We Lost Her

After staying up until midnight last night trying to comfort Nera in her long labor, I finally decided to get some sleep. I guess I just got to the point where I had to admit there was nothing I could do except pray and hope nature resolved whatever issues were going on inside her body. She’d had five successful lambings, two of which were triplets, and the other three of which were twins — so I knew her body was capable.

Before calling it a night, I did don a latex glove and feel inside her birth canal. The lamb was very clearly in “launch position,” with the head and hoof exactly where it was supposed to be. I could put my hand all the way around the lamb’s head. I just couldn’t get the lamb to budge. I suspected, from her size and shape, that she had triplets in there. The other two must’ve been somehow pinning the one that was set to launch. She kept standing up and laying down and changing positions, so I hoped that would get the lambs to move around.

It didn’t. I woke up at 5:30, with first light and birds chirping, and wanted to go back to sleep. But all I could think about was Nera. By 6am, I was dressed and in the barn…and examining her dead body.

I suppose it was inevitable that this happen at some point. Icelandics are very easy lambers, and almost never need assistance; it’s a trade-off for their smaller size. But “almost never” is different from “never.” To put this loss in perspective: This is our eighth year of lambing. We’ve had over 80 lambs born. This was our 48th delivery. And the first time we’ve had to even think about getting help for an ewe. This is also the first time we’ve lost a mature ewe to any cause.

Still…I’m just sick about losing Nera. She was one of our best ewes and mothers, always had plenty of milk, and provided wonderful black fleeces. And she was one our earliest sheep, born to Dot (the leader sheep and queen of the flock) in our second year of lambing.

A more practical problem is what to do with her body. She was big, and even bigger with three lambs inside her. Back in Illinois, we had a friend who let us dump large animal bodies in a huge vacant field he owned. We have 15 acres here, but the trick is getting the body far enough away from everything else — and the hay in the hayfield we have to cross is something like 3 feet high. But with a heat wave forecast to be moving in later today, we need to get the body away from the barn fast.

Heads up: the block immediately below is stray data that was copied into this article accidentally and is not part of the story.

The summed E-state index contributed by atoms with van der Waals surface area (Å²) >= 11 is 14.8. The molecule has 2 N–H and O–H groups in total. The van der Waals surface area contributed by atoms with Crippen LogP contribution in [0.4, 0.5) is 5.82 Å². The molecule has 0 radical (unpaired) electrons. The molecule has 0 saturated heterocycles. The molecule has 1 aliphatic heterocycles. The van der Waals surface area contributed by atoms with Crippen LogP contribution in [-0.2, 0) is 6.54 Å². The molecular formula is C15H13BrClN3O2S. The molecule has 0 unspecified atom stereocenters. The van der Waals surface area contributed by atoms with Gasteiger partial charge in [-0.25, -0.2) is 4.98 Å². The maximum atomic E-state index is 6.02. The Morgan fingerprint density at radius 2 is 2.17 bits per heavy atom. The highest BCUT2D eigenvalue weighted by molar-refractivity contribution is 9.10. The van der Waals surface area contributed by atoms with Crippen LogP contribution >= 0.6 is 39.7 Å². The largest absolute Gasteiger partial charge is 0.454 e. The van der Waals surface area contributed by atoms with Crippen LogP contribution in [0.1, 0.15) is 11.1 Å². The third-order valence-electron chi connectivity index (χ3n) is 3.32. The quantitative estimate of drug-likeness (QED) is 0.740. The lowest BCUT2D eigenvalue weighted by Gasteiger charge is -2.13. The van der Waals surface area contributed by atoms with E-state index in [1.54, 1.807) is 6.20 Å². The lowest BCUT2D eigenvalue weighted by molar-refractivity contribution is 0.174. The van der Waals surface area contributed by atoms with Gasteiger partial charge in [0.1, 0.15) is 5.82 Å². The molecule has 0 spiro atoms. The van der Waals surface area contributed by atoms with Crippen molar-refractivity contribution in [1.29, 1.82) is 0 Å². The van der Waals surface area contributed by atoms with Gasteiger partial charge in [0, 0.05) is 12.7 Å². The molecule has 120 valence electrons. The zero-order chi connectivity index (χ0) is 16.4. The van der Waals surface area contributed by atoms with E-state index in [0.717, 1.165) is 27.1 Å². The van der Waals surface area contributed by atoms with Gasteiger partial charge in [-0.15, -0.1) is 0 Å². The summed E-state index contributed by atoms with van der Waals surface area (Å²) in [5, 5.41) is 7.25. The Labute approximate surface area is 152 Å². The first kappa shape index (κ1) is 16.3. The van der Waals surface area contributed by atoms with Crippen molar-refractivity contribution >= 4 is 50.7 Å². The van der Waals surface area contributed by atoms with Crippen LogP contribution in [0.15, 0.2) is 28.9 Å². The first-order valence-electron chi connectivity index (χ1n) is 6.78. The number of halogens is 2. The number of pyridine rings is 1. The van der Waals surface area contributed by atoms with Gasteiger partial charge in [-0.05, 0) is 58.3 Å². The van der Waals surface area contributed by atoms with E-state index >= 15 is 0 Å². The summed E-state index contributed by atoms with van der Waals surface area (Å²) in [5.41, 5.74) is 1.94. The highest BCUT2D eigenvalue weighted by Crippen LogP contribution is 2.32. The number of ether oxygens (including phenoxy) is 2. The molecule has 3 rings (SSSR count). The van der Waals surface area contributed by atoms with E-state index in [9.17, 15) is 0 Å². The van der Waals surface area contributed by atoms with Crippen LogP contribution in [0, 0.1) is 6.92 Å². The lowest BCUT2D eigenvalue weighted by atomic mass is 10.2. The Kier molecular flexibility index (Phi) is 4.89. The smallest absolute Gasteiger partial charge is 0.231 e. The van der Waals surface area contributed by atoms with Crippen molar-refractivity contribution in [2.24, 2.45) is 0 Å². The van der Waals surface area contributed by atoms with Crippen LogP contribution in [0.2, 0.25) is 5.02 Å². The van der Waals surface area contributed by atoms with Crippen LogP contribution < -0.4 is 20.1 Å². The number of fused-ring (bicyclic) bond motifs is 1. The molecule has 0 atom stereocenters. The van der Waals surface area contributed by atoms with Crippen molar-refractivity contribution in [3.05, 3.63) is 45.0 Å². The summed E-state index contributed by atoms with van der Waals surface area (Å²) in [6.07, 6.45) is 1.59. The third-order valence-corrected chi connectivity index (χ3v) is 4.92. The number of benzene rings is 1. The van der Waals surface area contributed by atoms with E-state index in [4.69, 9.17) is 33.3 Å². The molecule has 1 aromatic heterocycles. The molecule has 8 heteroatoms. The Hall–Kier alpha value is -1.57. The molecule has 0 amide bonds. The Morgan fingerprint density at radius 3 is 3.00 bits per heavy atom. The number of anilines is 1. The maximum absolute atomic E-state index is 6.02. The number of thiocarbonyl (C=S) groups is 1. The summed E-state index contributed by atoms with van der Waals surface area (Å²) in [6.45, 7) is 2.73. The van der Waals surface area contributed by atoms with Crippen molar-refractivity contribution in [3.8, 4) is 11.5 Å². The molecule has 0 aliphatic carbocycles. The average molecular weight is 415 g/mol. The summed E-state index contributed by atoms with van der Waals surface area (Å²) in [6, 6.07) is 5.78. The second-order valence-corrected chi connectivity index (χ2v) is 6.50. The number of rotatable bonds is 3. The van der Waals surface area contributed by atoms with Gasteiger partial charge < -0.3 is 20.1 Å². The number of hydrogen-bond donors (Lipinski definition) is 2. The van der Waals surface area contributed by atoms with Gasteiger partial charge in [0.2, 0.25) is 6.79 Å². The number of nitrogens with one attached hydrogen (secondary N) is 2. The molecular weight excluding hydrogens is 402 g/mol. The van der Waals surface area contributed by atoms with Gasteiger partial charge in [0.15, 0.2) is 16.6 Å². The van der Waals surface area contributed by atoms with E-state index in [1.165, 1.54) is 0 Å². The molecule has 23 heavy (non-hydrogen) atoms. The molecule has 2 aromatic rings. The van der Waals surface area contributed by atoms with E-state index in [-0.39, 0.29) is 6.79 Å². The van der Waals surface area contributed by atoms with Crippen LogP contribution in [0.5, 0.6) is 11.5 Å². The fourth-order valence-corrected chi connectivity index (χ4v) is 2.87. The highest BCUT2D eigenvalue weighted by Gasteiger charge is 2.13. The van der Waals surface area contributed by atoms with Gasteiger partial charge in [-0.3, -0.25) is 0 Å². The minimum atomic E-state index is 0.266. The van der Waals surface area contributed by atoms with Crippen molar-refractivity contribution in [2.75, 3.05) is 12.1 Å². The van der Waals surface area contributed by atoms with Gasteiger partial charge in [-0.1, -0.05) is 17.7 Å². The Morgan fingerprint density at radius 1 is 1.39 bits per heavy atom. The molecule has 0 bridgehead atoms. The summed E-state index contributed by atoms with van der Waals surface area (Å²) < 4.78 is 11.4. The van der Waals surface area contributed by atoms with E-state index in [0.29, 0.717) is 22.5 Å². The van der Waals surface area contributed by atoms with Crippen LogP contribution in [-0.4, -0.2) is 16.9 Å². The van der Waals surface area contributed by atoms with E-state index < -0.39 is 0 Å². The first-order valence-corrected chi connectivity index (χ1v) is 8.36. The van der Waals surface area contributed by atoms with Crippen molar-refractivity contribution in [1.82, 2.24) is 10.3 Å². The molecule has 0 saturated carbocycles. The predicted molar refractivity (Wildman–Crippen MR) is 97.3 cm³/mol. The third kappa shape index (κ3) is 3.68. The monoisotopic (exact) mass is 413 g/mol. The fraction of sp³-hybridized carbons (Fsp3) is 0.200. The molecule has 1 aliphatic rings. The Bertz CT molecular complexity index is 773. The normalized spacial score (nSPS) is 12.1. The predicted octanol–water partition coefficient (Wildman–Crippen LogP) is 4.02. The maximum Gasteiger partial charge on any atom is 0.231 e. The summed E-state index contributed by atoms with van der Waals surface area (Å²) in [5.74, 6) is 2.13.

I’ll leave you with this photo, of her 2007 lambing (the last in Illinois):

She was a real blessing. And will be truly missed. We are grateful for all the years we were allowed to have her.

7 thoughts on “We Lost Her

  1. Appreciate the condolences. We did get her moved early, via wheelbarrow, way out to the other side of the goat pasture. Exchanged some emails with our sheep breeder, and got some excellent suggestions for next time we have a difficult delivery. I hope to put up a whole “lessons learned” blog post soon. Because this was extremely valuable.


  2. Between leaving the hen and chicks out at night to fend for themselves and not calling in a vet when this ewe was clearly in a lot of discomfort/distress (how could you go to sleep and leave her to fate?)….I don't know if I can take much more. I am very sorry for your loss(es) and hope things improve for you and your animals. I would have shelled out the big bucks and got the vet out there pronto. He could probably have saved the lambs if not the mother. What a shame to lose them all.


  3. So sorry. We lost a ewe the same way only she was our first. Talking to others it sounds like a vet would have done a C-section… meaning we wouldnt be able to breed her again anyway. We understand your tough call. You have always been very good to your animals and you alone know what is best for your farm. The shame is on anyone who thinks otherwise. Instead lets rejoice for your EIGHTY healthy lambs! Quite the testimony to good husbandry!!!


  4. HM –

    Thank you for your kind words. I'm going to be putting up a more complete “lessons learned” post soon, because this turned out to be an outstanding learning experience, and I hope it can benefit others. I shared the story with our breeder, and she sent a lot of excellent advice as well. (She was amazed that it took till our 48th delivery to have this happen.)

    Generally speaking, doing a c-section in a barn is an extreme measure and doesn't often end well (for the ewe or the lambs). When you get to that point, the lambs are often already dead in utero from stress. Assuming we even had a vet we could call at midnight on a Saturday, which we didn't. The big take-away for me is to work harder trying to extract the “stuck” lamb, and not to fear hurting the ewe. Saturday night, I was quite honestly too timid and concerned about causing internal damage to Nera. Not getting the lamb out hurt her much much more.


  5. I don't know…having had sheep for years and had the occasional difficult birth…I would have assisted. I have pulled lambs before that seemed to be stuck tight (difficult and nerve-wracking!) and it always saved the life of the mother, and sometimes even the life of the lamb. After all, if you do nothing she will likely die so why not try? You gotta figure that if you want to keep and breed sheep you may have to assist in birthing sometimes. And for those who say “call the vet! call the vet!” you have to ask them if it is financially worth it sometimes to get a $200+ vet bill to save a $50 sheep and a couple of $20 lambs.
    And why are you not burying her/them? Am I missing something?


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